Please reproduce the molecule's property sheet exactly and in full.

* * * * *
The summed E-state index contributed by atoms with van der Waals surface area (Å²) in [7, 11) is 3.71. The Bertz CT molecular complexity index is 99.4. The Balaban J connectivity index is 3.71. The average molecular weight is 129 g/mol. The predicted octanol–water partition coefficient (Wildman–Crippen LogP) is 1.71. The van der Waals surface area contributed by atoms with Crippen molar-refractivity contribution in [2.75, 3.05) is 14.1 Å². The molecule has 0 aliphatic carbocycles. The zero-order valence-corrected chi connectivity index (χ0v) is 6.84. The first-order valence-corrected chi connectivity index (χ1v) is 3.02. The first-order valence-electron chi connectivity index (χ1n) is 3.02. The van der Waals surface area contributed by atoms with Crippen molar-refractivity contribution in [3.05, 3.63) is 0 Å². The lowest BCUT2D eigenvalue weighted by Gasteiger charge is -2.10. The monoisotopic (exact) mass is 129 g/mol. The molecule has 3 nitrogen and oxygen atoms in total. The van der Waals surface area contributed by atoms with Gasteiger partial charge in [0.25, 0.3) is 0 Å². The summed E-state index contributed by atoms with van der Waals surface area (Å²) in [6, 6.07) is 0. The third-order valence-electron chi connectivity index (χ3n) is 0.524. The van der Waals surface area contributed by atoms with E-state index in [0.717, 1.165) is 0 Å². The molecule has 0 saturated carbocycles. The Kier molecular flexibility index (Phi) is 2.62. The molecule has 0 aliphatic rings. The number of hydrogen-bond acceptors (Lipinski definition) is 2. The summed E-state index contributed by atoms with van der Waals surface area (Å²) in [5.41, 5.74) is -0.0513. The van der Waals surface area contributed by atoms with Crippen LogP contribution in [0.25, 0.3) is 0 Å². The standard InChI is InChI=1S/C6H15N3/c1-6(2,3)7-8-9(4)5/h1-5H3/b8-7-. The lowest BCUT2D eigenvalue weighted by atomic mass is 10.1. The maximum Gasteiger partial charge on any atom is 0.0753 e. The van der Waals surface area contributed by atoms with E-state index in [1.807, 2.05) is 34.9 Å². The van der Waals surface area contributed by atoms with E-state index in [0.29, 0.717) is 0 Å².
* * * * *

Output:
The summed E-state index contributed by atoms with van der Waals surface area (Å²) in [7, 11) is 3.71. The Bertz CT molecular complexity index is 99.4. The Balaban J connectivity index is 3.71. The average molecular weight is 129 g/mol. The predicted octanol–water partition coefficient (Wildman–Crippen LogP) is 1.71. The van der Waals surface area contributed by atoms with Crippen molar-refractivity contribution in [2.75, 3.05) is 14.1 Å². The molecule has 0 aliphatic carbocycles. The zero-order valence-corrected chi connectivity index (χ0v) is 6.84. The first-order valence-corrected chi connectivity index (χ1v) is 3.02. The first-order valence-electron chi connectivity index (χ1n) is 3.02. The van der Waals surface area contributed by atoms with Crippen molar-refractivity contribution in [3.05, 3.63) is 0 Å². The lowest BCUT2D eigenvalue weighted by Gasteiger charge is -2.10. The monoisotopic (exact) mass is 129 g/mol. The molecule has 3 nitrogen and oxygen atoms in total. The van der Waals surface area contributed by atoms with Gasteiger partial charge in [0.25, 0.3) is 0 Å². The summed E-state index contributed by atoms with van der Waals surface area (Å²) in [6, 6.07) is 0. The third-order valence-electron chi connectivity index (χ3n) is 0.524. The van der Waals surface area contributed by atoms with E-state index in [0.717, 1.165) is 0 Å². The molecule has 0 saturated carbocycles. The Kier molecular flexibility index (Phi) is 2.62. The molecule has 0 aliphatic rings. The number of hydrogen-bond acceptors (Lipinski definition) is 2. The summed E-state index contributed by atoms with van der Waals surface area (Å²) in [5.41, 5.74) is -0.0513. The van der Waals surface area contributed by atoms with Crippen LogP contribution in [0.25, 0.3) is 0 Å². The standard InChI is InChI=1S/C6H15N3/c1-6(2,3)7-8-9(4)5/h1-5H3/b8-7-. The lowest BCUT2D eigenvalue weighted by atomic mass is 10.1. The maximum Gasteiger partial charge on any atom is 0.0753 e. The van der Waals surface area contributed by atoms with E-state index in [1.807, 2.05) is 34.9 Å². The van der Waals surface area contributed by atoms with E-state index in [0.29, 0.717) is 0 Å².